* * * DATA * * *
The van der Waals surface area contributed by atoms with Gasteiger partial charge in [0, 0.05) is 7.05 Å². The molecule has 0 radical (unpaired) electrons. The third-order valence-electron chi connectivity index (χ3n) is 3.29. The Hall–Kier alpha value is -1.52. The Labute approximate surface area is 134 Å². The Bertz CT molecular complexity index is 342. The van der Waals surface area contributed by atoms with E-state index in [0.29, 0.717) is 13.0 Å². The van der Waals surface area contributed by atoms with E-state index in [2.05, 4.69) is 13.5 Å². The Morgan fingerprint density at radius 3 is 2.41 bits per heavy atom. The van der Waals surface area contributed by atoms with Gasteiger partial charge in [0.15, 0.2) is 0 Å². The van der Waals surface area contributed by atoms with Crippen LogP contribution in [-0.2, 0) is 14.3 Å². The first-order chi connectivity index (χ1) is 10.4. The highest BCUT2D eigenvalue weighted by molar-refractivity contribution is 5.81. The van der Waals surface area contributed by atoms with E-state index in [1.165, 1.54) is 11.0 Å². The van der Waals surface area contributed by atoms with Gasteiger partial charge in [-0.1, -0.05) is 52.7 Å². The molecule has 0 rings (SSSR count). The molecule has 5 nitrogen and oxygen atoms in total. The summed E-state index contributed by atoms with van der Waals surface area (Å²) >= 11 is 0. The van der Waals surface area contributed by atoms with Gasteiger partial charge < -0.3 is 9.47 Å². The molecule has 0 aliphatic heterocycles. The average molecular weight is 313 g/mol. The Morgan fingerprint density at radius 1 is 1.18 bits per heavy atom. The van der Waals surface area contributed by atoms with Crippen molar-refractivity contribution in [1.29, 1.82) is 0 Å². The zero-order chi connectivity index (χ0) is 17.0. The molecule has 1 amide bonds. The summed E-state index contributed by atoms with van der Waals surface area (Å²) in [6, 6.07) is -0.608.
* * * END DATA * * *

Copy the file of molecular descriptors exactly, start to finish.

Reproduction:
The van der Waals surface area contributed by atoms with Gasteiger partial charge in [0, 0.05) is 7.05 Å². The molecule has 0 radical (unpaired) electrons. The third-order valence-electron chi connectivity index (χ3n) is 3.29. The Hall–Kier alpha value is -1.52. The Labute approximate surface area is 134 Å². The Bertz CT molecular complexity index is 342. The van der Waals surface area contributed by atoms with E-state index in [0.29, 0.717) is 13.0 Å². The van der Waals surface area contributed by atoms with E-state index in [2.05, 4.69) is 13.5 Å². The Morgan fingerprint density at radius 3 is 2.41 bits per heavy atom. The van der Waals surface area contributed by atoms with Gasteiger partial charge in [0.15, 0.2) is 0 Å². The van der Waals surface area contributed by atoms with Crippen LogP contribution in [-0.2, 0) is 14.3 Å². The first-order chi connectivity index (χ1) is 10.4. The highest BCUT2D eigenvalue weighted by molar-refractivity contribution is 5.81. The van der Waals surface area contributed by atoms with E-state index in [1.165, 1.54) is 11.0 Å². The van der Waals surface area contributed by atoms with Gasteiger partial charge in [-0.1, -0.05) is 52.7 Å². The molecule has 0 rings (SSSR count). The molecule has 5 nitrogen and oxygen atoms in total. The summed E-state index contributed by atoms with van der Waals surface area (Å²) >= 11 is 0. The van der Waals surface area contributed by atoms with Gasteiger partial charge < -0.3 is 9.47 Å². The molecule has 0 aliphatic heterocycles. The average molecular weight is 313 g/mol. The Morgan fingerprint density at radius 1 is 1.18 bits per heavy atom. The van der Waals surface area contributed by atoms with Crippen molar-refractivity contribution in [1.29, 1.82) is 0 Å². The zero-order chi connectivity index (χ0) is 17.0. The molecule has 1 amide bonds. The summed E-state index contributed by atoms with van der Waals surface area (Å²) in [6, 6.07) is -0.608.